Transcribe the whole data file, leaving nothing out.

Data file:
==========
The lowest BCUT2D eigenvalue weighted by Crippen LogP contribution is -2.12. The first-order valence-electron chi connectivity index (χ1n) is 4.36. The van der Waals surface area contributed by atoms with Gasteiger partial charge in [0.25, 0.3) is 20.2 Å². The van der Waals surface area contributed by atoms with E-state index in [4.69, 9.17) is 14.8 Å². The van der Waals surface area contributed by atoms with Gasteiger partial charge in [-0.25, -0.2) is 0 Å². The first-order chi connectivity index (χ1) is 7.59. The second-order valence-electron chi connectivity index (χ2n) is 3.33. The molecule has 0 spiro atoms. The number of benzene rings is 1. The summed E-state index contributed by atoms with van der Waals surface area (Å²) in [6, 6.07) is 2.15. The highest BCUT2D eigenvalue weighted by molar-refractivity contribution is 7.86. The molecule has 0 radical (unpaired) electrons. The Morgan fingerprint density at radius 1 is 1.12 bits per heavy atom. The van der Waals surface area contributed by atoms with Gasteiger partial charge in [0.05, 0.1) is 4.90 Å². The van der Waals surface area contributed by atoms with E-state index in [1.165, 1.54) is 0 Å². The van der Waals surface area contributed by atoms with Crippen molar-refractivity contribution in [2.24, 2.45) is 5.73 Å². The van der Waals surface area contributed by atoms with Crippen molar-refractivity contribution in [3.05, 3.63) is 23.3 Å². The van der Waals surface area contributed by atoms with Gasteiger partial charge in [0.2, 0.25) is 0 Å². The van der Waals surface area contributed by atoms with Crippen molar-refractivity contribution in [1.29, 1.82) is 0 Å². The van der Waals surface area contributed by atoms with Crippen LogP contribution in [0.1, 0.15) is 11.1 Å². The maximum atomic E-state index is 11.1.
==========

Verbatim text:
The lowest BCUT2D eigenvalue weighted by Crippen LogP contribution is -2.12. The first-order valence-electron chi connectivity index (χ1n) is 4.36. The van der Waals surface area contributed by atoms with Gasteiger partial charge in [0.25, 0.3) is 20.2 Å². The van der Waals surface area contributed by atoms with E-state index in [4.69, 9.17) is 14.8 Å². The van der Waals surface area contributed by atoms with Gasteiger partial charge in [-0.25, -0.2) is 0 Å². The first-order chi connectivity index (χ1) is 7.59. The second-order valence-electron chi connectivity index (χ2n) is 3.33. The molecule has 0 spiro atoms. The number of benzene rings is 1. The summed E-state index contributed by atoms with van der Waals surface area (Å²) in [6, 6.07) is 2.15. The highest BCUT2D eigenvalue weighted by molar-refractivity contribution is 7.86. The molecule has 0 radical (unpaired) electrons. The Morgan fingerprint density at radius 1 is 1.12 bits per heavy atom. The van der Waals surface area contributed by atoms with Gasteiger partial charge in [0.05, 0.1) is 4.90 Å². The van der Waals surface area contributed by atoms with E-state index in [1.165, 1.54) is 0 Å². The van der Waals surface area contributed by atoms with Crippen molar-refractivity contribution in [2.24, 2.45) is 5.73 Å². The van der Waals surface area contributed by atoms with Crippen molar-refractivity contribution in [3.05, 3.63) is 23.3 Å². The van der Waals surface area contributed by atoms with Gasteiger partial charge in [0.2, 0.25) is 0 Å². The van der Waals surface area contributed by atoms with Crippen molar-refractivity contribution in [1.29, 1.82) is 0 Å². The van der Waals surface area contributed by atoms with Crippen LogP contribution in [0.1, 0.15) is 11.1 Å². The maximum atomic E-state index is 11.1.